The Mariners have vastly improved over the last six months, and I expect them to give the Oakland A’s a ton of trouble in the AL Western division this summer. The Mariners find themselves with a team that seems to have a perfect balance of hitting, pitching, and defense. Unfortunately for them, it’s all highly mediocre. Michael Morse, Kendrys Morales, Michael Saunders, and Kyle Seager should all provide excellent power for the M’s especially with the fences being moved in to help alleviate the lack of long balls in Safeco Field. Defensively, the M’s have center fielder Franklin Gutierrez, who can cover ground with the best of them, and should alleviate some of the pressure defensively from Morse and Saunders in the outfield. Dustin Ackley and Brenden Ryan up the middle are a solid defensive middle infield combination and the M’s should expect almost nothing to fall in the middle of their field, both infield and outfield. The M’s also have relatively decent pitching, headlined by ace Felix Hernandez. After Hernandez though the rotation is relatively weak with the likes of Hisashi Iwakuma, Blake Beaven, Joe Saunders, and Erasmo Ramirez. Iwakuma, Beaven, and Saunders are all fourth starters at best, but will be able to pitch their six innings and then turn it over to the bullpen. No fear though M’s fans! Danny Hultzen, Taijuan Walker, and James Paxton are on the way! In the interim though, as stated earlier, the M’s will rely on their bullpen. The bullpen is where some of the M’s top prospects have already arrived, with Stephen Pryor (#4 on the M’s Prospect List according to mlb.com) and Carter Capps (#7) in the major league bullpen. In addition to those promising youngsters the Mariners will also have Tom Wilhelmsen returning as the team’s closer and Charlie Furbush as the team’s go-to left-handed reliever. All in all this team is incredibly mediocre but should be able to put up enough of a fight to stay ahead of this next team.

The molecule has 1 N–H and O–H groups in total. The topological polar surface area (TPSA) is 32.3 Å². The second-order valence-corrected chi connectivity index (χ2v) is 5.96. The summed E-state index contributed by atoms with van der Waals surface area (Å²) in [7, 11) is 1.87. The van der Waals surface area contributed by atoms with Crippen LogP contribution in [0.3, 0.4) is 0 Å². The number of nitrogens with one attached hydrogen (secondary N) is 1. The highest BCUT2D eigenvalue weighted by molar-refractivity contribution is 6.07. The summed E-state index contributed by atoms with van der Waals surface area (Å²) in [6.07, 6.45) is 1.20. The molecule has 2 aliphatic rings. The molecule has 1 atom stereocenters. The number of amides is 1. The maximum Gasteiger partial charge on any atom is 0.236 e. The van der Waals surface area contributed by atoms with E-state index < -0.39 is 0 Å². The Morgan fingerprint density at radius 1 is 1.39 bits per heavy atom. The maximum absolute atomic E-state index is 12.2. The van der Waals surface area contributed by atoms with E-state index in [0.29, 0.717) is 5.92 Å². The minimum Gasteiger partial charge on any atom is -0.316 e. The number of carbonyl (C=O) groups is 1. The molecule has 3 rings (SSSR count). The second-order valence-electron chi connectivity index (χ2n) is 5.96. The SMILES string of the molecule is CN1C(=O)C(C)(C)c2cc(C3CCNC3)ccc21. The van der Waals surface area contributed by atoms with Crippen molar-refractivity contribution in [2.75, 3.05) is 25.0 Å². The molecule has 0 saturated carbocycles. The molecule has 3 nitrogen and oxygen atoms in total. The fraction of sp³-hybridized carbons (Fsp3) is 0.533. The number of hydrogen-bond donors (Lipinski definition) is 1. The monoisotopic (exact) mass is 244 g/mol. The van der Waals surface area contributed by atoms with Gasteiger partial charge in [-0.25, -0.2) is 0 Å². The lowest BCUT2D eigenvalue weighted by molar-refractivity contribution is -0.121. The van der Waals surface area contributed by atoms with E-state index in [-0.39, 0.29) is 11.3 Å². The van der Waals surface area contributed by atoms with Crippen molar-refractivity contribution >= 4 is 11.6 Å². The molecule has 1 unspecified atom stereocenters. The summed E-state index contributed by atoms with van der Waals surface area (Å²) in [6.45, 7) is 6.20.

4. Texas Rangers
Notable Additions: C AJ Pierzynski, DH/1B Lance Berkman, RP Joakim Soria, RP Jason Frasor, UTIL Jeff Baker
Notable Losses: OF Josh Hamilton, 3B Michael Young, RP Mike Adams, SP Ryan Dempster, 1B/C Mike Napoli, SP Roy Oswalt, SP Scott Feldman
The Rangers were really depleted this offseason. They lost Josh Hamilton, the heart and soul of their team to the division rival Angels. Michael Young, a man who personified Ranger baseball was traded to Philadelphia. Mike Napoli was let go, and pitchers Ryan Dempster, Scott Feldman, and Mike Adams walked for sunnier horizons. Amid all these reshuffling and essentially rebranding of the organization, GM Jon Daniels did a poor job of replacing the talent he lost. On paper, Daniels did a solid job of replacing the statistics he lost from last year, however the intangible of age might nip the Rangers in the behind if AJ Pierzynski and Lance Berkman aren’t able to escape father time this year. In addition, Joakim Soria is just returning from injury and no one will know for certain how he will perform. Thus, the Rangers are only left with Nelson Cruz, Ian Kinsler, Elvis Andrus, and Adrian Beltre as the only true run producers on the team. Everyone else is a question mark. Their rotation could also be stronger as Matt Harrison is not and should not be the ace of a staff. Yu Darvish was figured out by the end of the year as well, and the rest of the staff is just…meh. The bullpen doesn’t exactly wow either, as Joe Nathan, Joakim Soria, and Neftali Feliz are the only recognizable names, and two of the three are past their prime. Many are picking the Rangers to do well this year, however I see them seriously regressing this year, and not even having a winning record.
5. Houston Astros
Notable Additions: 1B/DH Carlos Pena, RP Jose Veras, SP Philip Humber, 1B Chris Carter, OF Rick Ankiel, C Jason Jaramillo, RP Alex White, SP Erik Bedard